Interns bring innovative design to health technology engineering challenges

Creativity abounds during annual student showcase

Student interns showcase their summer work as part of a collaboration between Rice360 and Oshman Engineering Design Kitchen.

On a hot July day in Rice’s BioScience Research Collaborative, a group of undergraduate students gathered to show off their work on everything from an artificial hand developed to help a boy play basketball to a device designed to automatically test wastewater in Nigeria for signs of COVID-19.

Rice University’s Rice360 Institute for Global Health Technologies and Oshman Engineering Design Kitchen (OEDK) this summer merged two internship programs and brought together 17 students over the course of seven weeks to employ inventive engineering design methods tackling health technology challenges. The Summer Experience in Engineering Design (SEED) and Rice360 interns recently showcased their work among classmates and program sponsors.

“The goal of this internship is twofold,” said Ashley Taylor, Rice360’s director of education. “We deeply believe and have witnessed that students can create real-world impacts with their innovations. The summer internship allows us to do that in a really powerful way with a full-time focus on projects.”

“The second and maybe even bigger goal is to empower students to identify problems in their communities and to cultivate a skill set to derive solutions for those problems,” she continued. “In the long term, it is not just an investment in the projects we are working on now but also an investment in their ability to face future complexities.”

Divided into five groups, the students represented academic majors ranging from social policy analysis to health sciences. But the interdisciplinary teams remained united by the program’s goal.

To pick the projects for this summer’s program, OEDK, Rice360 and industry partners looked through a pool of proposals and developed a one-page sketch of each entry. From there, the interns scoped the assignments based on their skill sets, interests and the timeline of the program. Three design mentors, who were part of the program’s 2021 summer cohort, coached the teams and provided guidance throughout the term.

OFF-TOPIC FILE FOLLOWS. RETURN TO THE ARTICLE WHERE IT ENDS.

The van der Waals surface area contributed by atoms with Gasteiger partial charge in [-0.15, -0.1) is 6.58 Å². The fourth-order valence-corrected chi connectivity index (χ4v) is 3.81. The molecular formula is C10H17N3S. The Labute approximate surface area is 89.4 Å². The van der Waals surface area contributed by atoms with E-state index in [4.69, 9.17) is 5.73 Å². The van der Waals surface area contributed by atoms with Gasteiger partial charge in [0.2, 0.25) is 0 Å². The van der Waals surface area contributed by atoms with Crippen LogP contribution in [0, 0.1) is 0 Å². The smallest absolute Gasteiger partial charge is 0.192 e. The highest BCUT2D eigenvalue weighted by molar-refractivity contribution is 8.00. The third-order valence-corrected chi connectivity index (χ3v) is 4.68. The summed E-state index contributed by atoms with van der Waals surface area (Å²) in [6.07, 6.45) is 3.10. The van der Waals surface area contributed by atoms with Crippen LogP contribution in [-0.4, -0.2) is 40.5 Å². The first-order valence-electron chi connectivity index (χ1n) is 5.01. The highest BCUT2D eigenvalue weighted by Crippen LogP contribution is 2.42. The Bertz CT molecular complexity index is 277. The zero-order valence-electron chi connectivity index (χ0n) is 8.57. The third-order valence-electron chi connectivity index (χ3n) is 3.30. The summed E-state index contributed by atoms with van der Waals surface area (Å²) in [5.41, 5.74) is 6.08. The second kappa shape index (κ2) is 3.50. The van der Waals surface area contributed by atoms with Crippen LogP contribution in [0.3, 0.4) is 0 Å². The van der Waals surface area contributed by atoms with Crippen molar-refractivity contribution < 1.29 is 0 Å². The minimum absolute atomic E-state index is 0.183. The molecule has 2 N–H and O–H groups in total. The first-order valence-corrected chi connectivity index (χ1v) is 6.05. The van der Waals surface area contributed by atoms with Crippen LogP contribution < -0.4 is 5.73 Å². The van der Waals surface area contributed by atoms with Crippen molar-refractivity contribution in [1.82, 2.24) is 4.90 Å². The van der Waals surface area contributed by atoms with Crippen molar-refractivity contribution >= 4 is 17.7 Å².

The teams ended up working on these projects:

COVID-Cooler: Automatic wastewater sampler for COVID-19 testing in Nigeria

Due to low COVID-19 vaccination rates in sub-Saharan Africa, much of the continent’s population remains at serious risk. Nigerians need a device that periodically and automatically collects samples of wastewater to more efficiently test for the disease’s prevalence in their country. The team enhanced a prototype wastewater sampler by making it more portable, cost-efficient, adaptable and easier to use.

H&H: Haptic helmet

Imagine parallel parking an automobile that uses sensors to monitor the distance of nearby objects like other vehicles or a street curb. Now imagine a cellphone that vibrates in patterns to alert its user whether a text or email arrived. The haptic helmet prototype, designed for military use, combines these two sensory experiences to alert service members of approaching danger.

NESTation: Clinical hub for handheld devices

In many of Africa’s medical facilities, doctors, nurses and other staff often charge their medical devices in suboptimal conditions because they don’t have enough space or power outlets. Sanitation issues may arise from this practice, causing even more problems for preventing and controlling infection. The team created two versions of a low-cost storage and charging unit furnished with UV-C LEDs capable of sanitizing various handheld medical and consumer devices in low-resource facilities.

NIMBS: Neonatal instructional model for Ballard scoring

This project developed a clinical training model for the Ballard score, which allows clinicians to estimate gestational age — the duration between conception and birth — of newborns based on physical and neuromuscular maturity. To provide medical staff the hands-on training to properly gauge a Ballard score, the team developed an infant-sized dummy equipped with a system of strings and springs simulating various stages of indicators such as flexibility and muscular recoil to determine the newborn’s gestational age.

Flick the Wrist: Creating a prosthetic hand to play basketball

This project prototyped a prosthetic hand for a 6-year-old boy. Symbrachydactyly is a condition of short fingers that may be webbed or joined. Peromelic symbrachydactyly is the most severe form of the condition; children born with it either do not develop fingers or they are severely stunted and malformed. With his prosthetic hand, the boy can now perform basic basketball maneuvers and withstand impact associated with the game.

Rising sophomore Gloria Ni, a bioengineering major, said her experience in the program has influenced her career trajectory.

“This experience had a huge effect on me,” she said. “Being able to work on a project of high impact inspired me to pursue engineering design projects in the future. I enjoyed being able to work in a collaborative setting, and I hope to continue this type of work in my community.”

Taylor seconded that sentiment, highlighting the internship’s value in fostering future innovation.

“It is inspiring to see these student innovators tackle tough problems,” Taylor said. “Their motivation and fundamental belief that we can confront complex problems effectively, even if incrementally, help to spur meaningful progress.”